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|Format: DRM Protected ePub|
Publication Date: 2010
Availability: In Stock
In his latest book, Collins reveals the stories behind the greatest hits of Christmas, all the songs your readers know by heart and have welcomed into their lives and families for generations. But how many know who wrote them, any why?
For example, everyone knows, "The Christmas Song" (sometimes called "Chestnuts Roasting On an Open Fire". But how many know that jazz great Mel Torme wrote the song after visiting a friend in California, and seeing what his friend had written on a spiral pad: "Chestnuts roasting...Jack Frost nipping...Yuletide carols..." Nat King Cole recorded it in 1946. The rest is history.
Readers of Collins new book will discover the origins of such famous Christmas songs as "Have Yourself a Merry Little Christmas," "Winter Wonderland," "White Christmas," "Little Drummer Boy," "Feliz Navidad," "O Holy Night," and two dozen others. It'll be a "hit" with readers everywhere.
So it is with every chapter in this book. And the greatest surprise of all is that the majority of these Christmas standards were one-hit-wonders by their lyricists and composers. In fact, many times it was a total fluke or some fool luck that even led to the songs being discovered and recorded.
Some of the stories are ironic, even startling. Hugh Martin and Ralph Blane were the top songwriters in Hollywood and Broadway in the 1940s, writing hits for Dinah Shore, Frank Sinatra, Lena Horne, and Ethel Merman. Yet, when they sent their song "Have Yourself a Merry Little Christmas" to an upstart teenager named Judy Garland, she sent it back and demanded that they change part of the lyrics. The original version said, "Have yourself a merry little Christmas, it may be your last. Next year we'll be living in the past." Garland thought that servicemen hearing this song would become greatly depressed, so she refused to sing those lyrics. The songwriters bowed to her demands and rewrote the lines to say, "Have yourself a merry little Christmas, let your heart be light. From now on our sorrows will be out of sight." Garland loved the change, used the song in her next movie, "Meet Me in St. Louis," and the song became an instant holiday classic.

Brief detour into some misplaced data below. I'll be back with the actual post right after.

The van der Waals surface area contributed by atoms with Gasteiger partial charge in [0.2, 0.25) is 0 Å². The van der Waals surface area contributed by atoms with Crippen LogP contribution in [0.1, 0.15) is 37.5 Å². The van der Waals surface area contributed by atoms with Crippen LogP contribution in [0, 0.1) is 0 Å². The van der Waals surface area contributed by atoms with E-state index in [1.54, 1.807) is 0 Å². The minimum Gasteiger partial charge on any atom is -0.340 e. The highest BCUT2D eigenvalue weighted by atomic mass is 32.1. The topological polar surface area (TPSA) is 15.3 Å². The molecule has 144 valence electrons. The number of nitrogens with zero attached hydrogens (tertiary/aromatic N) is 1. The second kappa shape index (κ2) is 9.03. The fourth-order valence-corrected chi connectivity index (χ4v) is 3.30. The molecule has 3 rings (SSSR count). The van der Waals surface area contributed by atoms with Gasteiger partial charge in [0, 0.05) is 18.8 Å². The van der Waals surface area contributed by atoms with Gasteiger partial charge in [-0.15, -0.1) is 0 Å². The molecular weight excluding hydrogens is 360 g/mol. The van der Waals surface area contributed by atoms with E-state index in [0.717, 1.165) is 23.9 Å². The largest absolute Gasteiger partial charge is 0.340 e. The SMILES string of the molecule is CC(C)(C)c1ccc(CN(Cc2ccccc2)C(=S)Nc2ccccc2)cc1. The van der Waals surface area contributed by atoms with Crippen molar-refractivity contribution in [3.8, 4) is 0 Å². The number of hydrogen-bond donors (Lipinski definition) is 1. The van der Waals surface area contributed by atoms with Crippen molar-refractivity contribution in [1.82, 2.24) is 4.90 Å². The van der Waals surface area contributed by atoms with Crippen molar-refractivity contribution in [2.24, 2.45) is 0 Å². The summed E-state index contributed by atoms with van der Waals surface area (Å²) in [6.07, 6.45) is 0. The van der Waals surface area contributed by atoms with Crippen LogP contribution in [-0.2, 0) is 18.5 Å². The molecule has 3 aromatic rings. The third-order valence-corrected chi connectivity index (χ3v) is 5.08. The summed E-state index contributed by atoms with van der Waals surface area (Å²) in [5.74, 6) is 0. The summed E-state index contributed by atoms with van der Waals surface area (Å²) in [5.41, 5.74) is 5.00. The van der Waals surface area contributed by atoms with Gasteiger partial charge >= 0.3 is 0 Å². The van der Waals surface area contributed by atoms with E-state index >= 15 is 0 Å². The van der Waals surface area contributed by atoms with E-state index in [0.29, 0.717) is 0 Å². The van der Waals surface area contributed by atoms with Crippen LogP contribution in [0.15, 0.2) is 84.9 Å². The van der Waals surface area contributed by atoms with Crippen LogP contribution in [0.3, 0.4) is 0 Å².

If you want to know how "The Chipmunk Song" was created, how Elvis turned "Blue Christmas" into a rock and roll phenomenal hit, how "The Christmas Song" had to be sneaked into the recording studio by Nat King Cole so that the white singers wouldn't discover it first, or how "Silver Bells" created a howling response from one composer's wife when she heard the original version called "Tinkle Bells," then get this book and start having fun. My wife and I read the whole book aloud to each other because it was so much fun to hear the stories with someone else. In fact, we've already made up our minds that we're going to read it again next Christmas. – Dr. Dennis E. Hensley, www.ChristianBookPreviews.com
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